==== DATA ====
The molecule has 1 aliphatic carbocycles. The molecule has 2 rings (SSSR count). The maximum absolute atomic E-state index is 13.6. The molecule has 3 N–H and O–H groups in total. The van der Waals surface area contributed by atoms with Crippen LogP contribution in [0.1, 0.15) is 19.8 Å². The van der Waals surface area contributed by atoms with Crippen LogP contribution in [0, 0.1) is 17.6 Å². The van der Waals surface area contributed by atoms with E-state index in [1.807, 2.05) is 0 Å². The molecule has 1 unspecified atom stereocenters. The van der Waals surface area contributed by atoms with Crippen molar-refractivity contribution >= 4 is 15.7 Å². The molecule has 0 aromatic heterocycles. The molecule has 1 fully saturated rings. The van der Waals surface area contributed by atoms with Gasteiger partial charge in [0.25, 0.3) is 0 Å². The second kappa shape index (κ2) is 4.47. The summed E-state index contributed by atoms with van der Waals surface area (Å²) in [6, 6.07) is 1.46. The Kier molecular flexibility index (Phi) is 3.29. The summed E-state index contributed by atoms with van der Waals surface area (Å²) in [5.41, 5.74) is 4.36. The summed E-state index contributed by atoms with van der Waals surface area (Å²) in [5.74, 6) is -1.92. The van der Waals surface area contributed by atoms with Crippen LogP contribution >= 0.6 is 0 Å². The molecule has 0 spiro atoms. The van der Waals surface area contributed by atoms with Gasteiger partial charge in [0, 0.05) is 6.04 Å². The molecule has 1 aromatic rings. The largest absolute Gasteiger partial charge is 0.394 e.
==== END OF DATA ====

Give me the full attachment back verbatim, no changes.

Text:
The molecule has 1 aliphatic carbocycles. The molecule has 2 rings (SSSR count). The maximum absolute atomic E-state index is 13.6. The molecule has 3 N–H and O–H groups in total. The van der Waals surface area contributed by atoms with Crippen LogP contribution in [0.1, 0.15) is 19.8 Å². The van der Waals surface area contributed by atoms with Crippen LogP contribution in [0, 0.1) is 17.6 Å². The van der Waals surface area contributed by atoms with E-state index in [1.807, 2.05) is 0 Å². The molecule has 1 unspecified atom stereocenters. The van der Waals surface area contributed by atoms with Crippen molar-refractivity contribution >= 4 is 15.7 Å². The molecule has 0 aromatic heterocycles. The molecule has 1 fully saturated rings. The van der Waals surface area contributed by atoms with Gasteiger partial charge in [0.25, 0.3) is 0 Å². The second kappa shape index (κ2) is 4.47. The summed E-state index contributed by atoms with van der Waals surface area (Å²) in [6, 6.07) is 1.46. The Kier molecular flexibility index (Phi) is 3.29. The summed E-state index contributed by atoms with van der Waals surface area (Å²) in [5.41, 5.74) is 4.36. The summed E-state index contributed by atoms with van der Waals surface area (Å²) in [5.74, 6) is -1.92. The van der Waals surface area contributed by atoms with Crippen LogP contribution >= 0.6 is 0 Å². The molecule has 0 spiro atoms. The van der Waals surface area contributed by atoms with Gasteiger partial charge in [0, 0.05) is 6.04 Å². The molecule has 1 aromatic rings. The largest absolute Gasteiger partial charge is 0.394 e.